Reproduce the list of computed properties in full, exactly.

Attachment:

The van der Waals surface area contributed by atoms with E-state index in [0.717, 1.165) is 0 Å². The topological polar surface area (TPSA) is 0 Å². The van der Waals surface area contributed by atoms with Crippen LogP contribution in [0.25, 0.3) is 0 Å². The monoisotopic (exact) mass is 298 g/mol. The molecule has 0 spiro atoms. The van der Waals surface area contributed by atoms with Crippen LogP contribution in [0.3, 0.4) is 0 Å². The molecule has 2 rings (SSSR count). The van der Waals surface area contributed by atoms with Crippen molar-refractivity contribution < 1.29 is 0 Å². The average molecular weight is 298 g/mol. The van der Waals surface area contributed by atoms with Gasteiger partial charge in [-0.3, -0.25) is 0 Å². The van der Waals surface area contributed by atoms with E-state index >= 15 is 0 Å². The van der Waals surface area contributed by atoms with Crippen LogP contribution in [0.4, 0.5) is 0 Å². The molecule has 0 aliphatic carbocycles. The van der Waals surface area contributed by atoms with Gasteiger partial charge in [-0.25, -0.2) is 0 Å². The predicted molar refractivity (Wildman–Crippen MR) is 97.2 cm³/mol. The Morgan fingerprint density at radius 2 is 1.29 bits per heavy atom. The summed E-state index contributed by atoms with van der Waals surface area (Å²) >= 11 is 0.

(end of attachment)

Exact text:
The van der Waals surface area contributed by atoms with E-state index in [0.717, 1.165) is 0 Å². The topological polar surface area (TPSA) is 0 Å². The van der Waals surface area contributed by atoms with Crippen LogP contribution in [0.25, 0.3) is 0 Å². The monoisotopic (exact) mass is 298 g/mol. The molecule has 0 spiro atoms. The van der Waals surface area contributed by atoms with Crippen LogP contribution in [0.3, 0.4) is 0 Å². The molecule has 2 rings (SSSR count). The van der Waals surface area contributed by atoms with Crippen molar-refractivity contribution < 1.29 is 0 Å². The average molecular weight is 298 g/mol. The van der Waals surface area contributed by atoms with Gasteiger partial charge in [-0.3, -0.25) is 0 Å². The van der Waals surface area contributed by atoms with E-state index >= 15 is 0 Å². The van der Waals surface area contributed by atoms with Crippen LogP contribution in [0.4, 0.5) is 0 Å². The molecule has 0 aliphatic carbocycles. The van der Waals surface area contributed by atoms with Gasteiger partial charge in [-0.25, -0.2) is 0 Å². The predicted molar refractivity (Wildman–Crippen MR) is 97.2 cm³/mol. The Morgan fingerprint density at radius 2 is 1.29 bits per heavy atom. The summed E-state index contributed by atoms with van der Waals surface area (Å²) >= 11 is 0.